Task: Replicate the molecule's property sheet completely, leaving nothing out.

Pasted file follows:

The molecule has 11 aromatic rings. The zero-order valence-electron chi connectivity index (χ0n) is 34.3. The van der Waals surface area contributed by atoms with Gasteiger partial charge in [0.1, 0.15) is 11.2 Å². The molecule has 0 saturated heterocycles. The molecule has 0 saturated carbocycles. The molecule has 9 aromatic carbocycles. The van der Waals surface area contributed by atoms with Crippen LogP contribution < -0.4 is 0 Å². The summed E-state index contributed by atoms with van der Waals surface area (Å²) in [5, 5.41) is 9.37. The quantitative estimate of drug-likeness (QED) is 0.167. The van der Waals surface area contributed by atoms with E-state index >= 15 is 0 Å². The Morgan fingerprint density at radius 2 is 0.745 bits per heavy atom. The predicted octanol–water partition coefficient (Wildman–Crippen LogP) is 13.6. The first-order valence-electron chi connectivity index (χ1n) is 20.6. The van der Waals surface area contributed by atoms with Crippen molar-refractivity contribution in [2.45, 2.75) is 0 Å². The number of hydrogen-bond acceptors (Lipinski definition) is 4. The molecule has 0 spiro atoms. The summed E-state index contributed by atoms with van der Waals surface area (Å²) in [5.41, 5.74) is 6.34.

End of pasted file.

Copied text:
The molecule has 11 aromatic rings. The zero-order valence-electron chi connectivity index (χ0n) is 34.3. The van der Waals surface area contributed by atoms with Gasteiger partial charge in [0.1, 0.15) is 11.2 Å². The molecule has 0 saturated heterocycles. The molecule has 0 saturated carbocycles. The molecule has 9 aromatic carbocycles. The van der Waals surface area contributed by atoms with Crippen LogP contribution < -0.4 is 0 Å². The summed E-state index contributed by atoms with van der Waals surface area (Å²) in [5, 5.41) is 9.37. The quantitative estimate of drug-likeness (QED) is 0.167. The van der Waals surface area contributed by atoms with E-state index >= 15 is 0 Å². The Morgan fingerprint density at radius 2 is 0.745 bits per heavy atom. The predicted octanol–water partition coefficient (Wildman–Crippen LogP) is 13.6. The first-order valence-electron chi connectivity index (χ1n) is 20.6. The van der Waals surface area contributed by atoms with Crippen molar-refractivity contribution in [2.45, 2.75) is 0 Å². The number of hydrogen-bond acceptors (Lipinski definition) is 4. The molecule has 0 spiro atoms. The summed E-state index contributed by atoms with van der Waals surface area (Å²) in [5.41, 5.74) is 6.34.